Attorney General Kris Kobach issued a nonbinding legal opinion that said mid-sized cities could sidestep a state law requiring official public notices to be printed in a newspaper of record. The official notices have been an important source of income for newspapers in Kansas. (Tim Carpenter/Kansas Reflector)
TOPEKA — Attorney General Kris Kobach issued a legal opinion declaring cities in Kansas with populations ranging from 2,000 to 15,000 had the right to exempt themselves from state law requiring official city business notices to be printed by a designated newspaper.
Kobach’s nonbinding analysis said cities could adopt ordinances that allowed them to inform the public by posting information on budget hearings, zoning proposals and other issues to a city-owned website rather than buy newspaper advertisements.
The opinion was released in response to a Kansas House member’s specific request for clarification about whether cities in the second class — 2,000 to 15,000 people — had an alternative to designating a newspaper of record. In the opinion, Kobach said local government officials could sidestep the publication requirement because applicable state law treated the three classes of cities differently based on population.
“Home-rule provisions of the Kansas Constitution … allows cities to exempt themselves from nonuniform acts of the Legislature,” Kobach’s opinion said. “We conclude that a second-class city may exempt itself by charter ordinance. And, once having done so may then choose to publish official city business on its own webpage.”
Emily Bradbury, executive director of the Kansas Press Association, said the attorney general’s interpretation of nonuniformity in state law mirrored the perspective of a lawyer representing KPA.
On Friday, Bradbury said elected city governments would risk undermining transparency important to their constituents by adopting ordinances ending the practice of compensating newspapers for dissemination of notices to the public.
“There’s a huge transparency issue here,” she told Kansas publishers. “No matter what (population) class you are in, you need to watch this. It’s spreading. Don’t sleep on this.”
Over the past 20 years, attempts in the Legislature to abolish city-notice standards have been unsuccessful due to concern revenue losses by newspapers could leave them vulnerable to closure. State law treats counties and school districts uniformly in terms of official notices, which means those government entities cannot opt out of disclosure requirements.
Bradbury said the legal opinion sought by Rep. Stephen Owens, R-Hesston, was among signs the 2024 Legislature could be asked to repeal statutes requiring publication of notices in a newspaper. Kansas legislators could be urged to amend notice-by-publication law to clearly say the objective of sharing city government information with the public could be met by government websites or online news businesses.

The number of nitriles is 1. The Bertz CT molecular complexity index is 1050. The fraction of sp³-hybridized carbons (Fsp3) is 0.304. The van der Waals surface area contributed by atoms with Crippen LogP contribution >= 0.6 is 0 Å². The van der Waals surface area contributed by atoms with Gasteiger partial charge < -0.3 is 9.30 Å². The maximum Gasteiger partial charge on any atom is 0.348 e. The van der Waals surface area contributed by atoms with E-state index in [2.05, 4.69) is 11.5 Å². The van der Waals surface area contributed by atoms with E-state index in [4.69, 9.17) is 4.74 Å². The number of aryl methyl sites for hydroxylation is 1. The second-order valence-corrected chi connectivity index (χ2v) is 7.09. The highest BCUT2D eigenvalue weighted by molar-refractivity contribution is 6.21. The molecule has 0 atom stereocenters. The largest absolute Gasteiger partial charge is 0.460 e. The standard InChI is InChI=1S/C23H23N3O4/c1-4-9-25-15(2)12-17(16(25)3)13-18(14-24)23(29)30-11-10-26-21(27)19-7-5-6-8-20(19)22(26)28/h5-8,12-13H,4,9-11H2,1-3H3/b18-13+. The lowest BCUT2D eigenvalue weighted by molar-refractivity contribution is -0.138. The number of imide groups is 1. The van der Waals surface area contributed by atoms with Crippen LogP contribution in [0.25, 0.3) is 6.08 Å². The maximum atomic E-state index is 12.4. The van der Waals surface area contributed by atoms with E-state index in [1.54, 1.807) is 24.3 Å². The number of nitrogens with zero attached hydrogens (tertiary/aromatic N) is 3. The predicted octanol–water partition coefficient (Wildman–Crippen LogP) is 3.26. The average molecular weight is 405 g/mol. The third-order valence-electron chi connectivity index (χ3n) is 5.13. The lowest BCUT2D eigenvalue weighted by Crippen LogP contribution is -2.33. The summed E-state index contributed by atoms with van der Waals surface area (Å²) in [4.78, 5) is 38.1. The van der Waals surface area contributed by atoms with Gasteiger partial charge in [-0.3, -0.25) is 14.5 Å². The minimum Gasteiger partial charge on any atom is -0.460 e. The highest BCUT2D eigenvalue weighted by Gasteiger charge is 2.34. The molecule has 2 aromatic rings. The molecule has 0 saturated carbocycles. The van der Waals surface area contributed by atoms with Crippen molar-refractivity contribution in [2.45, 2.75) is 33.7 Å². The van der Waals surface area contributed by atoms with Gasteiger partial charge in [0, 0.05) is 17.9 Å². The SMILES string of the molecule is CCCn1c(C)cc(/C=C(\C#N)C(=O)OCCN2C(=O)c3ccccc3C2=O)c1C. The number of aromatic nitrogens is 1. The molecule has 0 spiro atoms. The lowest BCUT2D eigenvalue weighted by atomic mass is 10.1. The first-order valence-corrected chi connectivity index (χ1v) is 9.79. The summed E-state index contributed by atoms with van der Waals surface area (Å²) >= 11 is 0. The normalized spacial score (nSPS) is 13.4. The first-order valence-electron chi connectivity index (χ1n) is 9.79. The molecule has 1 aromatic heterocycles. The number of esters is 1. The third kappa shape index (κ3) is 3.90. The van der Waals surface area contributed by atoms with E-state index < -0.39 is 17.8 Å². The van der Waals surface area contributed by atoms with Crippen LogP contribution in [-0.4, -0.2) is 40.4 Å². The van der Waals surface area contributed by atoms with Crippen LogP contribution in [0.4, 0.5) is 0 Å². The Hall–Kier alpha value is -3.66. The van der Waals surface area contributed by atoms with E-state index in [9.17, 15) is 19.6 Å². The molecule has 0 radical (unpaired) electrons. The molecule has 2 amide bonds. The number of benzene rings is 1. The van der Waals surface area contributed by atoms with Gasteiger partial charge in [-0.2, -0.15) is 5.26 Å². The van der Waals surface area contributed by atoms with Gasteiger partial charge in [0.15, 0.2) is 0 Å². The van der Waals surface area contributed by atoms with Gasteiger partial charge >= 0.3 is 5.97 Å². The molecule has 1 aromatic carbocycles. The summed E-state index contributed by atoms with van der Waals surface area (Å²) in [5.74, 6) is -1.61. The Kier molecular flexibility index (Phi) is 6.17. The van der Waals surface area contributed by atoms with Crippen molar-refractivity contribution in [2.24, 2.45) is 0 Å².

Chris Strunk, publisher of the weekly Ark Valley News and papers serving Park City, Bel Aire and Kechi, said he was organizing a protest petition to call a special election so voters could decide whether Bel Aire stopped or continued publishing city notices in the Ark Valley News. The newspaper company has for 17 years published Bel Aire’s notices for readers in Sedgwick County, but the city council adopted in August a charter ordinance under a plan that would have City Hall take responsibility for public notices.
“It was a surprise to us,” Strunk said. “They didn’t discuss it with us.”
Strunk said his petition calling for a special election was rejected twice by the Sedgwick County counselor, but the third version was approved. Strunk said he was in the process of gathering signatures from registered voters in support of a public vote in Bel Aire. He needs the equivalent to 10% of people who participated in the last election of city officials to advance the petition process.
Strunk urged other publishers who participated in KPA to monitor how city governments were responding to Kobach’s legal opinion.
“Don’t ignore this,” Strunk said. “Talk to your mayor, talk to your city administrator because they’re talking about it.”
Bel Aire Mayor Jim Benage, who posted to Facebook about the controversy, said the change to Bel Aire’s distribution of official information would save the city an estimated $10,000 annually.
“Times change,” Benage said. “We think using our own city website to publish legal notices is a better way to share information with area residents. We feel it encourages more interaction with residents and spurs web users to seek even more detailed information through other links on our website.”
He said the city council understood a decline in advertising at the Ark Valley News had the potential to weaken its sister publication, the Bel Aire Breeze.
“These newspapers may be servants of a free press, but they are also a free enterprise,” the mayor said.
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